Working with Maithili was fantastic, and it was great fun. She is the most generous of people and shares without fuss. Ours was a good partnership. I could not have produced this book without Maithili. She has been and continues to be a rock.

You have done many translations for the book. Why is it we did not find an essay from you as we did from Maithili Rao?

Yes, I did. I helped fine-tune Mannu Bhandari’s story It ranks as one of my personal favourites. Her narrative is beautifully visual. I find it cinematic. I also translated Sudha Arora’s poignant essay. Sudha is a noted Hindi writer. It was, however, difficult for me to write my personal story. But the hope is, our next reprint will carry a story I wrote on my son Aditya’s birthday in 2021. In this I have given graphic details of how childbirth robs women of their dignity in the so-called natural process of birthing children. My essay is entertaining and somewhat satirical in style.

You have written a beautiful preface to the book, reflecting your own experience with your children. Were you, like the other writers, impacted by your mother?

I take that as a compliment. Yes, I wrote a heartfelt preface. My relationship with my mother, admittedly, was a strained one. Our age difference was just eighteen years…whatever the reason, I have not been able to fathom or pinpoint it. So, I thought it was best to refrain from the troubled territory.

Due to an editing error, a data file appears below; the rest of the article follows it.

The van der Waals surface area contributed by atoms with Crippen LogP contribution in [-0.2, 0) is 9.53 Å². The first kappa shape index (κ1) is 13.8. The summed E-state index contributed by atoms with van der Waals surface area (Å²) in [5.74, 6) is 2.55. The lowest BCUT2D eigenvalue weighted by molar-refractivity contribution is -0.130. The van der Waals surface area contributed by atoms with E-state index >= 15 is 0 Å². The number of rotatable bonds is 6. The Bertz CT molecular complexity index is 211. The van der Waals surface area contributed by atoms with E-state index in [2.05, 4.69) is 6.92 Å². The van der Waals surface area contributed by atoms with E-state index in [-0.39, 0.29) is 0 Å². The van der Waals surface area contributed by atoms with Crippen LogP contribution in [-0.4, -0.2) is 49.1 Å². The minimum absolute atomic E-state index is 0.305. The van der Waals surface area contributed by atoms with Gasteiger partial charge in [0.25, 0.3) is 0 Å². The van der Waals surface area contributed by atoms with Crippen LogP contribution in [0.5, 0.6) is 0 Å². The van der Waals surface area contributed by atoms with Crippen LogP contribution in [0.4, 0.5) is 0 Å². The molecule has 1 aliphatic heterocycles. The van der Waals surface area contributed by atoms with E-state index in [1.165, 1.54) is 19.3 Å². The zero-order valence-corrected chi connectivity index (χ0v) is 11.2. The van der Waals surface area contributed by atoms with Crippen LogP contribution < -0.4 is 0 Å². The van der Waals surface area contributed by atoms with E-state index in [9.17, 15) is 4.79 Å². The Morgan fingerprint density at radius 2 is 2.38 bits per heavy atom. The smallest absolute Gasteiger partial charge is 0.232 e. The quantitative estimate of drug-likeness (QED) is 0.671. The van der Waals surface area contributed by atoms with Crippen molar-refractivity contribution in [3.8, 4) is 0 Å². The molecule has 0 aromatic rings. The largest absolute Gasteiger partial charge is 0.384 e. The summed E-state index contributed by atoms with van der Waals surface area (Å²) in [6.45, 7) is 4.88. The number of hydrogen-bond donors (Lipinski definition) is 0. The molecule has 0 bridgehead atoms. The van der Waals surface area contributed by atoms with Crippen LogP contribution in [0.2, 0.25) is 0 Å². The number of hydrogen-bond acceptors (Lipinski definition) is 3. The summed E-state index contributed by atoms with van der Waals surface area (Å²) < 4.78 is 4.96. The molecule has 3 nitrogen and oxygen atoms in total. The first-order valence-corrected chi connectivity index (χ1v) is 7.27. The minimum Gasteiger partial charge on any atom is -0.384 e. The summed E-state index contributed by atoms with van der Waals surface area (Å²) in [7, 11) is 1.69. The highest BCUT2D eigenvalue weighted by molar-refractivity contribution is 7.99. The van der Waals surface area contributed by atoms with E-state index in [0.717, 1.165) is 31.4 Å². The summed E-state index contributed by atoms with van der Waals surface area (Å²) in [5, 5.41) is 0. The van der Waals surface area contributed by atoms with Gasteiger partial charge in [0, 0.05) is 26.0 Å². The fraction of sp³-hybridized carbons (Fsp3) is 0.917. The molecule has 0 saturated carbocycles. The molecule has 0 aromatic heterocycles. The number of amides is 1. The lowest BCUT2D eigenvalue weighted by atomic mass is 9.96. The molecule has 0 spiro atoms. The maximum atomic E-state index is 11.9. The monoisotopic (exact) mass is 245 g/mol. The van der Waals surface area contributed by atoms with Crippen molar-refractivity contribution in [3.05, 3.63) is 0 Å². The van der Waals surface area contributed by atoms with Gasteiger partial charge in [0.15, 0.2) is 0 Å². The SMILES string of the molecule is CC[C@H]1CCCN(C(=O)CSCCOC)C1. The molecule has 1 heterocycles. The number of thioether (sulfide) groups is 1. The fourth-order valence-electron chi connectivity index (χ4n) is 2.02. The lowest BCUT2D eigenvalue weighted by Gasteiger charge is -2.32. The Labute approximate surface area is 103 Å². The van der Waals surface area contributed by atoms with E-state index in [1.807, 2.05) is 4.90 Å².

Would you say that Bollywood had some bearing on the book as a number of writers are from within the industry? Also, your father, the eminent Bimal Roy, made a movie called Maa in 1952. If so how. Please explain.

I do not see any bearing from Bollywood. The fact we have eminent personalities from the world of cinema, for example, Shabana Azmi, Saeed Mirza, and Lalita Lazmi do not make it a Bollywood-driven work. My father, Bimal Roy’s Bombay debut was with a film called Maa. Apparently, Maa was inspired by a Hollywood film titled Over the Hills. The main protagonist was an elderly mother of two sons. Maa bared a socially relevant issue, elder abuse, that has been globally recognised and is prevalent. My father’s empathy for the elderly is well documented in this fictional account. In day-to-day life, my father supported the elderly. His widowed aunt in Benaras was maintained by him. His brothers were educated and helped by his generosity. Compassion was his second nature. From him, I learned that a silent, discreet way to support others is the best way to reach out.